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Hospitals not immune to rising insurance costs for their staffs

August 8, 2011 | 11:13 am

HOSPITAL BED

Here’s an irony: California’s hospitals, the very places that care for the sick, are struggling to afford healthcare for their own employees.

Like other types of employers, the state’s hospitals are confronting soaring health insurance bills.

A new statewide survey shows that hospitals face average insurance costs this year of $10,992 per employee, an 11% increase over last year.

Because a majority of hospitals pick up the entire cost of insurance for their workers, the financial burden falls entirely on them, according to the healthcare benefits survey by Keenan HealthCare, the state’s largest independent insurance brokerage.

California’s troubled budget outlook and new requirements under national healthcare reform could drive up the costs even more, the survey of 231 hospitals found.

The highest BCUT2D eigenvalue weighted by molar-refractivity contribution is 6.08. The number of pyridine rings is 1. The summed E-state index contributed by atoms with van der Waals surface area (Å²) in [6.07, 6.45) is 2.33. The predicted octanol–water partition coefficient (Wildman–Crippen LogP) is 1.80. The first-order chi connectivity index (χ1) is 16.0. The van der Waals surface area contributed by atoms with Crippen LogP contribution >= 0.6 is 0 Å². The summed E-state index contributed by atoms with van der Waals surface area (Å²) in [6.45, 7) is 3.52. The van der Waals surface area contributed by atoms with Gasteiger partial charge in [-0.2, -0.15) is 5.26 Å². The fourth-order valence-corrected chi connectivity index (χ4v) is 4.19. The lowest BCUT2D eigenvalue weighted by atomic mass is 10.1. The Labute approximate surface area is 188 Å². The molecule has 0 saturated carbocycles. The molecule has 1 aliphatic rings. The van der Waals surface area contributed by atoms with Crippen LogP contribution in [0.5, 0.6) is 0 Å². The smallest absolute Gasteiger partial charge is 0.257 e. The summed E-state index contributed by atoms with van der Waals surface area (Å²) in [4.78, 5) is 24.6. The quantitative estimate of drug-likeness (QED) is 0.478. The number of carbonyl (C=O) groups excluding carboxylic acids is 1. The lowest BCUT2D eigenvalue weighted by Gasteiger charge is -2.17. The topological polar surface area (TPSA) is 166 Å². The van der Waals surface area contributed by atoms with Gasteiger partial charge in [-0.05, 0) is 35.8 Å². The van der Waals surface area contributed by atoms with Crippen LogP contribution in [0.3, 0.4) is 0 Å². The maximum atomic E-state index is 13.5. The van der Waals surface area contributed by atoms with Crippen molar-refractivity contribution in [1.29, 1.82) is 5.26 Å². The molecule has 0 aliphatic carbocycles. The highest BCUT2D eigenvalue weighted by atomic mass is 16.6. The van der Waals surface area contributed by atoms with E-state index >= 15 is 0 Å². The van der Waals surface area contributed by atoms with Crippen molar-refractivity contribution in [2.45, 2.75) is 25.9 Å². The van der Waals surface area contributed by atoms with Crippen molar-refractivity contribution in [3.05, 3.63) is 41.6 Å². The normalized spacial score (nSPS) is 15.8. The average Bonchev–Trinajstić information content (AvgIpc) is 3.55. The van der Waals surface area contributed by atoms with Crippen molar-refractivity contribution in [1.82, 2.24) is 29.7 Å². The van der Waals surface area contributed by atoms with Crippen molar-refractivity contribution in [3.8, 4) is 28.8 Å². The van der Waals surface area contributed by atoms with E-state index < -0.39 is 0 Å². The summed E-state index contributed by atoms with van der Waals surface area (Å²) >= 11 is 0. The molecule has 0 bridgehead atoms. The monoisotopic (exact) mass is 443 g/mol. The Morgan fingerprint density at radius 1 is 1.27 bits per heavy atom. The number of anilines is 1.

“Like every other enterprise, hospitals are facing increased health insurance costs and are actively looking for ways to stop or at least slow that trend,” Steve Richter, senior vice president of Keenan HealthCare, said in statement accompanying the survey. “Just because you are a healthcare provider doesn’t mean you get a break on your insurance.”

RELATED:

U.S. employers expand health benefits coverage under reform

Good news for Californians with preexisting medical conditions

Paying medical bills a steep challenge for senior citizens on Medicare

-- Duke Helfand

Photo credit: Indiana Public Media via Flickr

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